Steve G.

So It Goes, Or, Kurt Is Up In Heaven Now

In Celebrities, Censorship, Obituaries, War on April 12, 2007 at 12:46 pm

Iconoclastic novelist, essayist and humanist Kurt Vonnegut Jr has died, at the age of 84. While Vonnegut was many times described as a libertarian socialist (putting him in a category with such groups as the ACLU and Food Not Bombs), he was the writer whose work most strongly influenced my left libertarian beliefs. The loss of his wry wit and great intellect is a loss to us all.

For anyone not familiar with Vonnegut, he was without question one of the greatest writers of the 20th century. Penning such classics as Slaughterhouse Five and Breakfast of Champions, Vonnegut mixed science fiction, sarcasm, black humor, and keen insight to force us to confront the commonality of mankind. His “bad guys” were never people, but governments and situations. His characters were each “a victim of a series of accidents, as are we all.”

Vonnegut spoke out against war, despite his belief that WWII was necessary. In Slaughterhouse Five, named after the underground meat-packing cellar in which he was held as a POW during the bombing of Dresden, he confronted a truth that most would like to overlook when he wrote, “You know we’ve had to imagine the war here, and we have imagined that it was being fought by aging men like ourselves. We had forgotten that wars were fought by babies. When I saw those freshly shaved faces, it was a shock. ‘My God, my God—’ I said to myself. ‘It’s the Children’s Crusade.'” His Slaughterhouse Five catchphrase “So it goes”, an ironic reference to death, was adopted by protesters during Vietnam.

His later essays made Vonnegut an even more controversial figure, which many didn’t think possible considering that some of his early novels had been banned. He spoke out strongly against Bush and the war in Iraq, much to the consternation of many given that he was a Purple Heart recipient, and he was eventually accused of harming the morale of soldiers with his sharp criticisms. He wrote in response, “By saying that our leaders are power-drunk chimpanzees, am I in danger of wrecking the morale of our soldiers fighting and dying in the Middle East? Their morale, like so many bodies, is already shot to pieces. They are being treated, as I never was, like toys a rich kid got for Christmas in December.”

However, my favorite Vonnegut quote on politics will always be, “There is a tragic flaw in our precious Constitution, and I don’t know what can be done to fix it. This is it: Only nut cases want to be president.”

Vonnegut also wrote about death, and mused openly about its effect on the living. In Breakfast of Champions, he had a conversation with himself about his mother’s death by suicide on Mother’s Day 1944. “‘This is a very bad book you’re writing,’ I said to myself. “I know,’ I said. ‘You’re afraid you’ll kill yourself the way your mother did,’ I said. ‘I know,’ I said.”

He also mused through his novels that perhaps no one ever really dies. “The most important thing I learned on Tralfamadore was that when a person dies he only appears to die. He is still very much alive in the past, so it is very silly for people to cry at his funeral. All moments, past, present and future, always have existed, always will exist. The Tralfamadorians can look at all the different moments just that way we can look at a stretch of the Rocky Mountains, for instance. They can see how permanent all the moments are, and they can look at any moment that interests them. It is just an illusion we have here on Earth that one moment follows another one, like beads on a string, and that once a moment is gone it is gone forever.”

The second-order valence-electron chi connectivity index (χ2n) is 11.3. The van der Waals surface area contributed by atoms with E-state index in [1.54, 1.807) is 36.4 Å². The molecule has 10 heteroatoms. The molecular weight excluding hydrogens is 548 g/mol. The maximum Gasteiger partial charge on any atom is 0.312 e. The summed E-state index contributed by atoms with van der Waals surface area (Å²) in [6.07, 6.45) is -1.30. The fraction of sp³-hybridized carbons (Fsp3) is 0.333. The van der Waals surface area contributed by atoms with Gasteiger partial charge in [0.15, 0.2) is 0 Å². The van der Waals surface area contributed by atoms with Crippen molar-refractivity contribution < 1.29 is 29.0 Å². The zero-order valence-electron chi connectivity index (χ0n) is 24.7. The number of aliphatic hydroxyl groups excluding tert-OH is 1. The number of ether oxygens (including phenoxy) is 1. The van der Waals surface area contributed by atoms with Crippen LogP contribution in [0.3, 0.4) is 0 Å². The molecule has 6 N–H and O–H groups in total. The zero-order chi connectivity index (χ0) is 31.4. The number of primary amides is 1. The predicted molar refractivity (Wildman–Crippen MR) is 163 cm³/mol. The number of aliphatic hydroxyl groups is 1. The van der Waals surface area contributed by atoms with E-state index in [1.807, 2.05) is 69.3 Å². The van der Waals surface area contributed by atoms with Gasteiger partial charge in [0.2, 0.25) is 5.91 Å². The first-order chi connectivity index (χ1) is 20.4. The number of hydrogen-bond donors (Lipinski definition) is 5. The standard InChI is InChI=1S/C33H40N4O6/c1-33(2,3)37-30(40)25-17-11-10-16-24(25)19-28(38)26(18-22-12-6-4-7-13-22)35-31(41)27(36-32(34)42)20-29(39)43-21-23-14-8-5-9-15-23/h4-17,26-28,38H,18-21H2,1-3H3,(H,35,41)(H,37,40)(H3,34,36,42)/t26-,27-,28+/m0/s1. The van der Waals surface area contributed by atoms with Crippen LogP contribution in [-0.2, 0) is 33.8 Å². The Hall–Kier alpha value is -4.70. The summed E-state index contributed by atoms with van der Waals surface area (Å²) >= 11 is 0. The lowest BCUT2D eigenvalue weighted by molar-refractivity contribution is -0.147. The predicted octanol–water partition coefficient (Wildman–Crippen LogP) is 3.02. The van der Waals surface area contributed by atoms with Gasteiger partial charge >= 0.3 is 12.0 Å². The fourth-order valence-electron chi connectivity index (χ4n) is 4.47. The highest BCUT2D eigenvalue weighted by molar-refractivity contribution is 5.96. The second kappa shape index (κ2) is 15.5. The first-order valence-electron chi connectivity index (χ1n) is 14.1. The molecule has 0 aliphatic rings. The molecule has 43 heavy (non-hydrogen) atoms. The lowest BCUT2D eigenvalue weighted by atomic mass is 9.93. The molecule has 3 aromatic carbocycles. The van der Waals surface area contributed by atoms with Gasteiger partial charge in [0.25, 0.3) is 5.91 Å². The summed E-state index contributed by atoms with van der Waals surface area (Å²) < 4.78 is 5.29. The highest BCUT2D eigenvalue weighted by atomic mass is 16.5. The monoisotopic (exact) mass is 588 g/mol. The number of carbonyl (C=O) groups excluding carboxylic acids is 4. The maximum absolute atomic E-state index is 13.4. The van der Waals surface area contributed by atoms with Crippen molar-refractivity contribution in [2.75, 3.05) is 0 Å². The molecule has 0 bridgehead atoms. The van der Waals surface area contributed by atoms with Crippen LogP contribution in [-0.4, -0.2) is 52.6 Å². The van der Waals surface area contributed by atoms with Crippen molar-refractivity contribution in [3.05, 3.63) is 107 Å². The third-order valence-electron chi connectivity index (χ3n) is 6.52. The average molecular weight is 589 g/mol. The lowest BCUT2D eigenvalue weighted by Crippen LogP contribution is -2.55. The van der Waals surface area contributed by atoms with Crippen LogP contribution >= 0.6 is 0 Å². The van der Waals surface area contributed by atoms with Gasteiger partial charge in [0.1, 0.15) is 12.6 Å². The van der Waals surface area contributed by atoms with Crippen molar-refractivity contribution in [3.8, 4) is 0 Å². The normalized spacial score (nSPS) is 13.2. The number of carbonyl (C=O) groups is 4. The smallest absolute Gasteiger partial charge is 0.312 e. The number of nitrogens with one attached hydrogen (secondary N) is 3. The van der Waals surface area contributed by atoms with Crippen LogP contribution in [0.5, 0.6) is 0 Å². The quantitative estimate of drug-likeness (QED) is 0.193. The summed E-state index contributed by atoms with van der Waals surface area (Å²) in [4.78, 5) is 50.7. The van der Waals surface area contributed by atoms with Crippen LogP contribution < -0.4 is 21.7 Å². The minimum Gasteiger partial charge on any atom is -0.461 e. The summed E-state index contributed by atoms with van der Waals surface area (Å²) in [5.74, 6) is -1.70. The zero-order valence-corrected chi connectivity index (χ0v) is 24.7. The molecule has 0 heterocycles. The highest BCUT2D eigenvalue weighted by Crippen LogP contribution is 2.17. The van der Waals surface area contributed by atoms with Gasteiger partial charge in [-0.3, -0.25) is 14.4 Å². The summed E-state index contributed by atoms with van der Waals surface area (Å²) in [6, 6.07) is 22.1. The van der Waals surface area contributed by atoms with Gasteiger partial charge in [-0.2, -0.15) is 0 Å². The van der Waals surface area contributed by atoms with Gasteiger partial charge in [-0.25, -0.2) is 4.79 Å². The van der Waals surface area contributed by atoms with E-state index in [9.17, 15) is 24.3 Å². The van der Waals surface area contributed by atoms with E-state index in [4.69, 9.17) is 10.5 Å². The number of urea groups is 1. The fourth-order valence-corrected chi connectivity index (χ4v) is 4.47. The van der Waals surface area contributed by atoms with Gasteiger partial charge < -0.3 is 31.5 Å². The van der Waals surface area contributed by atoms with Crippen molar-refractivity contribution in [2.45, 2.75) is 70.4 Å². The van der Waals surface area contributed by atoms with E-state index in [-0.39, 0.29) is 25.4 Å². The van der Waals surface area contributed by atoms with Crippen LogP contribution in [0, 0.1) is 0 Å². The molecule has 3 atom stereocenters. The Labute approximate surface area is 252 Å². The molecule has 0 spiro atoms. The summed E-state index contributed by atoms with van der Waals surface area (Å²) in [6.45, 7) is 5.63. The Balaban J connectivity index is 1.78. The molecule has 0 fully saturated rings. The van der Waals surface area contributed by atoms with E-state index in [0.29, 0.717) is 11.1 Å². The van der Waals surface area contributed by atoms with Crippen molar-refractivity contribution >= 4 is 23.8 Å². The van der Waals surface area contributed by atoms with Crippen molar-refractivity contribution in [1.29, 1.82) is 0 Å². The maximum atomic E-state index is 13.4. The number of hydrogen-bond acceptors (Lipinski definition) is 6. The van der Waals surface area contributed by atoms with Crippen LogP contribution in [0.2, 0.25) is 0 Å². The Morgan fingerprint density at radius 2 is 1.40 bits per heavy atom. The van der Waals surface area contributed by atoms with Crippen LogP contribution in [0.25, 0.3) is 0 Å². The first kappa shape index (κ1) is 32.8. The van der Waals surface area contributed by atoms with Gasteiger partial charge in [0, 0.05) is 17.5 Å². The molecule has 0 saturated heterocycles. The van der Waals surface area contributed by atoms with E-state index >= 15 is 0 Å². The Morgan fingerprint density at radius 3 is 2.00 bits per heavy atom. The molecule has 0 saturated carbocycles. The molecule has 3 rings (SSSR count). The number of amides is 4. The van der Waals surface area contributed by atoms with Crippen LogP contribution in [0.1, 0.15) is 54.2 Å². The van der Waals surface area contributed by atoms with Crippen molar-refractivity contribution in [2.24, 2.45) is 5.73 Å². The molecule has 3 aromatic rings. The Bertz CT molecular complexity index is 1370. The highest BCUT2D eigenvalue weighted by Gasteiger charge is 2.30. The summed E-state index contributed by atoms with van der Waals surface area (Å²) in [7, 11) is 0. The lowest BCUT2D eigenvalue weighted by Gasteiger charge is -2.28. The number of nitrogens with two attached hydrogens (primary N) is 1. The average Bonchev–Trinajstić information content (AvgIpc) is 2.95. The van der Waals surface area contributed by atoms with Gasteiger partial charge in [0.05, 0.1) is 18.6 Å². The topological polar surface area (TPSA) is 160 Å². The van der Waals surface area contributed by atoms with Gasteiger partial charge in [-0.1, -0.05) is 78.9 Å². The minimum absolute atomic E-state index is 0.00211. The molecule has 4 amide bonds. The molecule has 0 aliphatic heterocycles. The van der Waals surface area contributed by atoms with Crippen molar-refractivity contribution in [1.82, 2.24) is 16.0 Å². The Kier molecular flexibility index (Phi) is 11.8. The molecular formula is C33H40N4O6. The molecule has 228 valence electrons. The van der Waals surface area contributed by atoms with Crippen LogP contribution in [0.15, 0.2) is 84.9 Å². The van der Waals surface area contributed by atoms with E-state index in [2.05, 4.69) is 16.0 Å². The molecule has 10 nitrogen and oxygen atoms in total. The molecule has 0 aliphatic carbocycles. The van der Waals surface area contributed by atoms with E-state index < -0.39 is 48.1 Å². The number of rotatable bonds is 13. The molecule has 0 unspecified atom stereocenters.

So, what can be said to memorialize the passing of a brilliant man whose writing has had a profound impact on more than one generation? Vonnegut provided that answer for us.

“We had a memorial service for Isaac [Asimov] a few years back, and I spoke and said at one point, ‘Isaac is up in heaven now.’ It was the funniest thing I could have said to an audience of humanists. I rolled them in the aisles. It was several minutes before order could be restored. And if I should ever die, God forbid, I hope you will say, ‘Kurt is up in heaven now.’ That’s my favorite joke.”

Goodnight, Kilgore Trout. You will be missed.

  1. Though in his later years he claimed to be a man without a country, Kurt Vonnegut was an American original. His satirical style and wry commentary transcended several generations of readers. My young nephew considers him the greatest novelist of our time and I have a brother, in his early fifties, who re-reads all of Vonnegut’s books every year.

    Thank you, ElfNinos Mom, for this moving and fitting tribute to a brilliant American, one whose country never failed to disappoint him, especially during these past six years.

  2. If he actually is in heaven, the joke gains a dimension he would never hav imagined.

    In any case, he certainly was an amazing writer and a ballsy fellow.

  3. Beautiful tribute, I’m embarrassed to admit that I have never read his work. But after reading your write up I will have to do so.

  4. Yes it is a nice tribute.
    And he was wonderful.

  5. Ahhhhh, Kurt. My fave quote is this: “Why don’t you take a flying fuck at a rolling donut…why don’t you take a flying fuck at the moon!”

  6. I was surprised to see no mention of Vonnegut’s most libertarian short story on most of the websites who praised him . “Harrison Bergeron” – what happens when the state makes everyone TRULY equal. BY FORCE.

  7. He was a brilliant man, who influenced a lot of writers. Chuck Palahniuk was heavily influenced by Slaughterhouse Five, for starters.

    You’ll be missed.

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